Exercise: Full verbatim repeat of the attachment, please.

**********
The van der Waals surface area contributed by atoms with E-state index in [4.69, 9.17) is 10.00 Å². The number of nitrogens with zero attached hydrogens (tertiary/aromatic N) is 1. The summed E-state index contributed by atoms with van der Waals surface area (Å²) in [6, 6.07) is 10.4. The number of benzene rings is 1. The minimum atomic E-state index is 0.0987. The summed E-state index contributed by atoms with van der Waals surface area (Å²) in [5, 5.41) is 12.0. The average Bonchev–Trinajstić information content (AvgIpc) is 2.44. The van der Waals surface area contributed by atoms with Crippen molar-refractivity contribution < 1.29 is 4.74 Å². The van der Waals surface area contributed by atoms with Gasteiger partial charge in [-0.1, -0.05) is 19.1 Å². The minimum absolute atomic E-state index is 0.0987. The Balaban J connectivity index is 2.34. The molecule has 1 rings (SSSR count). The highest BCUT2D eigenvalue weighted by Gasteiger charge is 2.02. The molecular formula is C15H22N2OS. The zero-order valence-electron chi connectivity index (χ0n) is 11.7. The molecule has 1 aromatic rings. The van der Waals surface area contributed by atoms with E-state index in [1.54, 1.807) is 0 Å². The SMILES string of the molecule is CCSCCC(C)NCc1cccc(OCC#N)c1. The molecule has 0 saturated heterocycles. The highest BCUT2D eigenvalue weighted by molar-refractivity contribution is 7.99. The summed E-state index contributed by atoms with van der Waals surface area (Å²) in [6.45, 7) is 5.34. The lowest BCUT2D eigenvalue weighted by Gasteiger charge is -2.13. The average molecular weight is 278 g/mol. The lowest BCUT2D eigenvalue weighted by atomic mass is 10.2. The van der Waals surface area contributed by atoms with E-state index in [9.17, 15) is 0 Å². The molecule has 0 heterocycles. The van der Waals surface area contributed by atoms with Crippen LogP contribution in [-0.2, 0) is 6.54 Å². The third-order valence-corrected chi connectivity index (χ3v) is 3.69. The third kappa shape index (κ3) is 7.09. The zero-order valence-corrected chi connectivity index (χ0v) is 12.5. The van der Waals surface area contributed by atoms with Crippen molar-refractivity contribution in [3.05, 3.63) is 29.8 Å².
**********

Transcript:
The van der Waals surface area contributed by atoms with E-state index in [4.69, 9.17) is 10.00 Å². The number of nitrogens with zero attached hydrogens (tertiary/aromatic N) is 1. The summed E-state index contributed by atoms with van der Waals surface area (Å²) in [6, 6.07) is 10.4. The number of benzene rings is 1. The minimum atomic E-state index is 0.0987. The summed E-state index contributed by atoms with van der Waals surface area (Å²) in [5, 5.41) is 12.0. The average Bonchev–Trinajstić information content (AvgIpc) is 2.44. The van der Waals surface area contributed by atoms with Crippen molar-refractivity contribution < 1.29 is 4.74 Å². The van der Waals surface area contributed by atoms with Gasteiger partial charge in [-0.1, -0.05) is 19.1 Å². The minimum absolute atomic E-state index is 0.0987. The Balaban J connectivity index is 2.34. The molecule has 1 rings (SSSR count). The highest BCUT2D eigenvalue weighted by Gasteiger charge is 2.02. The molecular formula is C15H22N2OS. The zero-order valence-electron chi connectivity index (χ0n) is 11.7. The molecule has 1 aromatic rings. The van der Waals surface area contributed by atoms with E-state index in [1.54, 1.807) is 0 Å². The SMILES string of the molecule is CCSCCC(C)NCc1cccc(OCC#N)c1. The molecule has 0 saturated heterocycles. The highest BCUT2D eigenvalue weighted by molar-refractivity contribution is 7.99. The summed E-state index contributed by atoms with van der Waals surface area (Å²) in [6.45, 7) is 5.34. The lowest BCUT2D eigenvalue weighted by Gasteiger charge is -2.13. The average molecular weight is 278 g/mol. The lowest BCUT2D eigenvalue weighted by atomic mass is 10.2. The van der Waals surface area contributed by atoms with E-state index in [9.17, 15) is 0 Å². The molecule has 0 heterocycles. The van der Waals surface area contributed by atoms with Crippen LogP contribution in [-0.2, 0) is 6.54 Å². The third-order valence-corrected chi connectivity index (χ3v) is 3.69. The third kappa shape index (κ3) is 7.09. The zero-order valence-corrected chi connectivity index (χ0v) is 12.5. The van der Waals surface area contributed by atoms with Crippen molar-refractivity contribution in [3.05, 3.63) is 29.8 Å².